Wednesday, November 19, 2008

Our third issue is out! Volume 2(1), 2008

Table of Contents


Introduction Abstract PDF
Charles R. Menzies 5-6

Comments and Arguments

'Cubanalismo': The Cuban Alternative to Neoliberalism Abstract PDF
Carlo Fanelli 7-16
Dennis Alan Bartels 17-22


Disagreement-in-principle: Negotiating the right to practice Coast Salish culture in treaty talks on Vancouver Island, BC Abstract PDF
Brian Thom 23-30
Rethinking Redistribution Abstract PDF
Magnus Nilsson 31-44
Conceptions of Hegemony in Antonio Gramsci’s Southern Question and the Prison Notebooks Abstract PDF
Ercan Gündoğan 45-60
Sexin’ Work: The Politics of Prostitution Regulation Abstract PDF
Dianne Grant 61-74

Monday, May 19, 2008

Call for Papers - Volume 3!

The Editorial Collective invites submissions for Volume 3 of New Proposals. We encourage the submission of papers that take a politically engaged stance. We are interested in full length articles (3,000 to 5,000 words) as well as shorter commentaries (up to 2,500 words).

Papers should be no more than 3,000 - 5,000 words. References and citations are to be kept to the minimum required to advance your argument. Articles can be based in original research, synthetic reviews, or theoretical engagements. We look forward to -in fact expect- a diversity of perspectives and approaches that, while they may disagree on the particulars, they will share with the Editorial Collective a commitment to an engaged scholarship that prioritizes social justice.

We are also interested in proposals for themed issues. Given our electronic open access format New Proposals has a faster than typical turnaround time from submission to editorial decision. We will also work with you to find a way to fit your concept into our mandate for excellent, peer-reviewed, progressive scholarship.

New Proposals is a transnational peer-reviewed journal hosted at The University of British Columbia in collaboration with the UBC Library Journal Project.

To submit papers go to and register as an author.

If you are curious please feel free to sign up as a reader and/or as a reviewer.

Sunday, March 2, 2008

Issue Number Two Hits the Stands!

Vol 1, No 2 (2008)

Table of Contents


New Hope Abstract PDF
Charles Menzies 1

Comments and Arguments

The Language of Forgetting and the Academic Abstract PDF
Gary Tedman 2-4
Political Sociology and Anthropology in Education Abstract PDF
Michael Joseph Francisconi 5-8


Development to Unite Us: Autonomy and Multicultural Coexistence in Chiapas and Guatemala Abstract PDF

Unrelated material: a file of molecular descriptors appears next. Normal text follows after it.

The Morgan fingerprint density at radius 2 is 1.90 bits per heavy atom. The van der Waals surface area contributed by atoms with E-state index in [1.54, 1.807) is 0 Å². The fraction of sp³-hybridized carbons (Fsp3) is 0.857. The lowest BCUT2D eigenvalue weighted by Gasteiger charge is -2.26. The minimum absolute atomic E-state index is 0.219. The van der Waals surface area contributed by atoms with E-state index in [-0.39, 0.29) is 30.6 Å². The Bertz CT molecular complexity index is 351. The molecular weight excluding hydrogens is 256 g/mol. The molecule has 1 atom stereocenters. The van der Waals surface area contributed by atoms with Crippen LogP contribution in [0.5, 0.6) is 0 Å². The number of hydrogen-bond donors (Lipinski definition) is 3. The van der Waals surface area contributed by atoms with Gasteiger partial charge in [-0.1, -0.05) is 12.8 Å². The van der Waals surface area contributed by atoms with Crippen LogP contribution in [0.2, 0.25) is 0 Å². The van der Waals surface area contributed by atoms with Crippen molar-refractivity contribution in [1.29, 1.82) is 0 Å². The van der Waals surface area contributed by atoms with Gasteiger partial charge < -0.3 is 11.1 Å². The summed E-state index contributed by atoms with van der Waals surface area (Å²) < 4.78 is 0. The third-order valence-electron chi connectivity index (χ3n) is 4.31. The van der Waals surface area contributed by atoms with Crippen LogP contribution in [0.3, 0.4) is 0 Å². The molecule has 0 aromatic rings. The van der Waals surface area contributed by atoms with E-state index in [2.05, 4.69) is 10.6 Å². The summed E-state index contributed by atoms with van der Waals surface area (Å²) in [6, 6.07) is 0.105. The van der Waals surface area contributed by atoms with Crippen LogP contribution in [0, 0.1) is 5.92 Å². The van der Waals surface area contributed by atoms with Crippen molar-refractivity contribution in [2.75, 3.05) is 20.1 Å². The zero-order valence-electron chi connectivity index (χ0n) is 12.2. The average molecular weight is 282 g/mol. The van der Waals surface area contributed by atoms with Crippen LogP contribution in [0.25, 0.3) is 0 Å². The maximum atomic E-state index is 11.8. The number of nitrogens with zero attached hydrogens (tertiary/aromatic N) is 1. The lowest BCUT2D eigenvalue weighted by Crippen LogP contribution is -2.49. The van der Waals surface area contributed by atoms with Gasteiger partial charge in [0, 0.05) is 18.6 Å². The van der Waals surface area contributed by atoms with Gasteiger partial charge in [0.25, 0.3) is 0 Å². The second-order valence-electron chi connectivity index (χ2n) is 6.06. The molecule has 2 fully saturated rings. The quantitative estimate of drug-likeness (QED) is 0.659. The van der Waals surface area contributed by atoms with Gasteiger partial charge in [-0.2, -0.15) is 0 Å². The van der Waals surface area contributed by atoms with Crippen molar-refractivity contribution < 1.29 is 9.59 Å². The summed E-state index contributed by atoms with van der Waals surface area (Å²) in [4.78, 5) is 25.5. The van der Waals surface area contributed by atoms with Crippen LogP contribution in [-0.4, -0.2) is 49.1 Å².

June Nash
Social Class: The Forgotten Identity Marker in Social Studies Education Abstract PDF
Paul Orlowski 29-47

Reviews and Reflections

Author’s Reply to Review: Louis Althusser and the Traditions of French Marxism Abstract PDF
William Lewis 48-49

Complete Printable Version

Complete Issue Abstract PDF
NP Editorial Collective

Sunday, February 17, 2008

Call For Papers, Volume 2, Issue 2 (Fall 2008)

Universities and Corporatization

Submission Deadline: August 1, 2008

What is the role of the university and the meaning of education at the beginning of the twenty first century? How are corporate money, influence and ideology shaping the face of the university? How do crushing debt loads constrain student choices and shape the kind of education they seek and receive?

Over the past few decades, people in many countries have experienced a steady corporatization of their universities. University administrations are increasingly structured on a corporate model and academic success is defined by profit. For this upcoming special issue of New Proposals, we are interested in articles and commentaries that analyze this situation in different countries and regions. We welcome contributions that ask the following kinds of questions: How is the privatization of the university expressed and experienced in diverse settings? How do ‘audit culture’ governance systems exacerbate bureaucracy and influence the allocation of resources? Has the debate about this issue been framed differently in the case of public versus private universities? To what extent have faculty, staff, and student unions and organizations intervened? How have public intellectuals responded to this issue in different countries in the past and present? Have various countries and different systems of education been more or less successful in resisting this corporate model?

For this special issue, we welcome shorter commentaries (up to 2,500 words) as well as full length articles. In particular, we are interested in essays that develop a comparative perspective.

For additional details contact: editorial[at]newproposals[dot]ca ( [at] = @ , [dot] = . )